Aloe wonderland at Jurupa Mountains Discovery Center in Southern California
I would never have known about the Jurupa Mountains Discovery Center (JMDC) on edge of Riverside if it hadn't been for my friend Luisa. She lives 45 minutes from there and loves the place. It turns out the many locals don't know about the JMDC either although they're familiar with the giant mammoth figure on the hillside off the 60 freeway.
The mammoth may be the JMDC's calling card but it's not the only giant sculpture. There are dinosaurs aplenty. I don't know the exact story of how they came to be, but not surprisingly, they're very popular with kids. And the JMDC has a range of programs and activies that appeal to this core group, including school programs (in 2014, 9000 school children visited the JMDC on field trips). A small but excellent Earth Science Museum features fossils, Native American artifacts, minerals and dinosaur eggs, many collected in the Inland Empire.
As whimsical as the dinosaurs are, the main attraction for me were the gardens. And as you can see right at the entrance, where the first set of photos was taken, it's all about succulents.
Dinosaurs and succulents combined do make for interesting snapshots. Where else can you see a dinosaur towering over Agave attenuata or hiding behind a 10 ft. tall Euphorbia tirucalli 'Sticks on Fire'!
|Agave attenuata in flower (left), Euphorbia tirucalli 'Sticks on Fire' (right)|
|Aloe camperi again. The trees on the right are dragon trees (Dracaena draco).|
The JMDC is huge (82 acres) but most of it is hillsides left in their natural state. The 6-acre succulent gardens are near Granite Hill Gardens Nursery. It's easiest to park in the nursery parking lot because I'm sure you'll want to buy a few things before you leave. (More on the nursery below.)
I wasn't able to find any definitive information on the history of these gardens, but Luisa thought they were planted by local succulent enthusiasts in the 1960s and 70s. The gardens are roughly divided into Old World (South Africa and Madgascar) and New World. There are no labels and just a few paths. And aside from a handful of other visitors, Luisa and I were alone to explore these beautiful plantings. (The lack of visitors might be because we were there on a Thursday afternoon.)
|Stately candelabra trees (Euphorbia ingens)|
|Panorama of the aloe hill above the nursery|
|Absolutely perfect aloes; unfortunately I can't say with any degree of certainty what they are|
|The tall aloe on the right is Aloe sabaea, a species that would never grow in Davis without significant winter protection|
|Aloe sabaea again|
|Aloe rubroviolacea hybrid|
|I loved these ghostly white euphorbias in the back; I'm not sure what they are, possibly variegated Euphorbia ingens|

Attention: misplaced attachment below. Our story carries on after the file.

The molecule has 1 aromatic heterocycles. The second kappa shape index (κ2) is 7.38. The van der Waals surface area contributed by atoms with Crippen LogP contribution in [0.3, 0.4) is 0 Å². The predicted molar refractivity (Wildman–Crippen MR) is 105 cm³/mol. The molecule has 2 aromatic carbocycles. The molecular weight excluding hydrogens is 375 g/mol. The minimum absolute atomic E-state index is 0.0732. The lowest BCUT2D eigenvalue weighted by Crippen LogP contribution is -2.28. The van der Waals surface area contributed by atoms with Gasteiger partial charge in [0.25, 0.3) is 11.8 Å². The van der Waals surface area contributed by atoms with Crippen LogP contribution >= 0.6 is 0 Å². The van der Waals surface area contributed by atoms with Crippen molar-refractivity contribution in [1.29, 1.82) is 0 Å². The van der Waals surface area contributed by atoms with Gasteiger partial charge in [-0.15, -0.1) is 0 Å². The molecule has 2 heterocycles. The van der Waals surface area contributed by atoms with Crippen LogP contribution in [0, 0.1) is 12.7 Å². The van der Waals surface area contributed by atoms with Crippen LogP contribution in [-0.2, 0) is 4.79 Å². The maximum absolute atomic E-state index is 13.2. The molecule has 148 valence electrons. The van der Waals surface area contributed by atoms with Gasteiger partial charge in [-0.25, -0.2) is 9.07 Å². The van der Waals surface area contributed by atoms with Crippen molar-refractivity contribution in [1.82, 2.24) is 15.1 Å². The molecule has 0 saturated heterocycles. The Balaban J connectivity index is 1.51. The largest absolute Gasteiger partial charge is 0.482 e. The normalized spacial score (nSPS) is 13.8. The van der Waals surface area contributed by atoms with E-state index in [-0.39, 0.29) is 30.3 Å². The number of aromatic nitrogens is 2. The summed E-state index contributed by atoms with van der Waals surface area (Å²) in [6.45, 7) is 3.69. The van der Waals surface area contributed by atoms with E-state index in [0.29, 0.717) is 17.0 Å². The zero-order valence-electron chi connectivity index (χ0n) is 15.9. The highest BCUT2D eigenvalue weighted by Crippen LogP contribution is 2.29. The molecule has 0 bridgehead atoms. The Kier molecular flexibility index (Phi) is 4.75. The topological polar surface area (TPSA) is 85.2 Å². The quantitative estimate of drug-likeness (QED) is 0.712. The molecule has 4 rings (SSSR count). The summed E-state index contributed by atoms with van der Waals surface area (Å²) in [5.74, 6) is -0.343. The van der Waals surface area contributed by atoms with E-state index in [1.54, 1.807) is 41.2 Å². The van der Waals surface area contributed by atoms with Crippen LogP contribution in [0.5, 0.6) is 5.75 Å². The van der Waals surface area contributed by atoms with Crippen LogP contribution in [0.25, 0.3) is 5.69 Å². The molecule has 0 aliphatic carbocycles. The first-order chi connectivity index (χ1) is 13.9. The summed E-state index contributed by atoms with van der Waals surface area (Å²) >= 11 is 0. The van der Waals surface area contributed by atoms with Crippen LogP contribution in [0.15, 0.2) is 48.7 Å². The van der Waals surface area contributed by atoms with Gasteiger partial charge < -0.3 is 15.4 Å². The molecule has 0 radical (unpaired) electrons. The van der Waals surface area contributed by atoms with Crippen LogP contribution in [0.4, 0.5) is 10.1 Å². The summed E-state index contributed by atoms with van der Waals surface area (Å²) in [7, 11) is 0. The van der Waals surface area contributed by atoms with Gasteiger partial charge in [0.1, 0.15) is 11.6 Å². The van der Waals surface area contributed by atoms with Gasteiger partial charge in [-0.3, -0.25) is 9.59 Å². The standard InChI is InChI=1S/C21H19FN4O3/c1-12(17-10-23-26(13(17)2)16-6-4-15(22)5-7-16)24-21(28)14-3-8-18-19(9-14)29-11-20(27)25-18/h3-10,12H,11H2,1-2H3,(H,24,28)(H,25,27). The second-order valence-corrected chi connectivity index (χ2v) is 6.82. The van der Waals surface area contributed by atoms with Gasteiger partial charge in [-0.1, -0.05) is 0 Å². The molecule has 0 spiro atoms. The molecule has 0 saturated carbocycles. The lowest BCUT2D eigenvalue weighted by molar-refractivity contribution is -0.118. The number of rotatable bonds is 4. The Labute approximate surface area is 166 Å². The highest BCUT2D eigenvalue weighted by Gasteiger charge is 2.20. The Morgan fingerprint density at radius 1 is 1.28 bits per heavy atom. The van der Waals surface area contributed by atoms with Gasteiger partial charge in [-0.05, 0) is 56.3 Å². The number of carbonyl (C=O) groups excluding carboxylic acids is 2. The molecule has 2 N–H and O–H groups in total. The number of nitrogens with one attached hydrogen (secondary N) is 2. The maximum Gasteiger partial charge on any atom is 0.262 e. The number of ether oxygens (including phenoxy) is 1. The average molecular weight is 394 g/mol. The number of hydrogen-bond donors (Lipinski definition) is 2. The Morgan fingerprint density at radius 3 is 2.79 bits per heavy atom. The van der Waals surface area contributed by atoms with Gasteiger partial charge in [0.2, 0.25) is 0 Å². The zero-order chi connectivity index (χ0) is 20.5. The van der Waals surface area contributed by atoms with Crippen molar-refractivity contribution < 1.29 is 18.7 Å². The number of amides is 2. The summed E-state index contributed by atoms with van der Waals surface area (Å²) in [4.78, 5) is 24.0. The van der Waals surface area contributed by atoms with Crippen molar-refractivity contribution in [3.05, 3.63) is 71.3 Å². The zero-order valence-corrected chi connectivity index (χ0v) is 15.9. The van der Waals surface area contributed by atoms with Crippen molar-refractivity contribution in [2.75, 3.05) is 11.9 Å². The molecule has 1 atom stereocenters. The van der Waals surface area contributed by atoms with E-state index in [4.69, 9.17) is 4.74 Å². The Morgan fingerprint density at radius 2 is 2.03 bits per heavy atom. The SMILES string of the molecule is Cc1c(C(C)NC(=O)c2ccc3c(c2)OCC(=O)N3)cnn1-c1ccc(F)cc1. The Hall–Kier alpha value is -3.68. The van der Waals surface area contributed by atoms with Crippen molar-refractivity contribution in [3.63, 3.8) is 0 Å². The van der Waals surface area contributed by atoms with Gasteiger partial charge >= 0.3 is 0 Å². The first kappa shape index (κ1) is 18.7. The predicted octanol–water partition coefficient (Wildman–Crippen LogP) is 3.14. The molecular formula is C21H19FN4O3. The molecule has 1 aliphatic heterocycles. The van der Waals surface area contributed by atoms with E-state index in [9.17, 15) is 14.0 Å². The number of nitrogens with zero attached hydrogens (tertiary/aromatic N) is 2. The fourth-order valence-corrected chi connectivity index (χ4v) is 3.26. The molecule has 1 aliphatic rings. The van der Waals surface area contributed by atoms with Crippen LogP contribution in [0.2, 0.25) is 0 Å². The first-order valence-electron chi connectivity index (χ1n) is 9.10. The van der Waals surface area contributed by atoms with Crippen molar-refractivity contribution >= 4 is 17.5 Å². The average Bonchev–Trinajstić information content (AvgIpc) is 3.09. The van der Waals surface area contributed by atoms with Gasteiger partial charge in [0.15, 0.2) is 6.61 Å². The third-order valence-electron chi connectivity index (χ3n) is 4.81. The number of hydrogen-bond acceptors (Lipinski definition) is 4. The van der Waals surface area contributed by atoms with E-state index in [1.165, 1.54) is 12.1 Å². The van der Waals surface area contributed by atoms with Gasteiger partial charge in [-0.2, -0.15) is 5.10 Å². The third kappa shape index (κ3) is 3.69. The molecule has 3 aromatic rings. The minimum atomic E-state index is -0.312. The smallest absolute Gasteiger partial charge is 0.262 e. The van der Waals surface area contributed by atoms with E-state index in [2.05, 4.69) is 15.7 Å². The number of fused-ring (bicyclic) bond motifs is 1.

|Look at the bird-shaped clouds!|
|Toppled Euphorbia ammak. Either it got too heavy and/or the soil got too soft during our very wet winter.|
|The shrub on the right is elephant bush (Portulacaria afra). In Northern California it's usually a small potted plant!|
|The path less traveled: Luisa and I were the only ones taking this trail up the hill|
|This is what we found at the top: an entire row of octopus agaves (Agave vilmoriniana)--and hillsides greener than I've ever seen in Southern California|
|Agave shawii is beautiful as it is, but look at this variegated stunner! In fact, many rosettes in this clump and another one nearby were variegated.|
|The dry branches in the forground are from an agave flower stalk|
|View of the New World garden, with the town of Jurupa Valley and Riverside beyond|
|What a beautiful clump of Ferocactus (maybe pilosus)|
|Boojum tree (Fouquieria columnaris), every botanical garden in Southern California has some|
|Agave lophantha. Notice the lone purple plant! It's losing its chlorophyll, probably because it's getting ready to bloom.|
|Agave lophantha and Agave parryi|
|Weeds are real problem this year. Thanks to abundant rainfall, they've exploded, engulfing these agaves.|
|Possibly diamond cholla (Cylindropuntia ramosissima)|
|Rare variegated barrel cactus (Ferocactus, possibly wislizenii)|
|Old World and New World mash-up near the nursery|
|Perfectly shaped maiden's quiver tree (Aloidendron ramosissimum)|
Granite Hill Gardens Nursery is not hard to find. Just look for this dinosaur:
Its head points you in the right direction.
The nursery specializes in succulents. It's not large, but it pays to look around. I found a large and very healthy Aloe tomentosa in a #1 can for only $9. (Aloe tomentosa is one of the very few aloes with white flowers, and unlike most aloes, it blooms in the summer.)
While the sales area above looks like a more traditional retail nursery, I was most excited about the outside tables on the hill above the nursery. They were still a bit sparse (I expect there is more stock later in the spring), but there were a lot of interesting plants. I found a Euphorbia grandicornis (three stems, all blooming) in a #1 can for $9. ($9 seems to be the standard price for 1-gallon containers.)
Here's a panorama of the outside area:
The most unusual feature of Granite Hills Gardens Nursery is this patch of cactus growing in the ground. These aren't part of a show garden. They are for people to buy! You pick out the one you want, a staff member will dig it up for you! I've seen this in Arizona, but never in California. Most of the plants were cardons (Pachycereus pringlei), with a few others sprinked in. Luisa bought a barrel cactus (probably Ferocactus wislizenii).
Index: Trip to Palm Springs, March 2017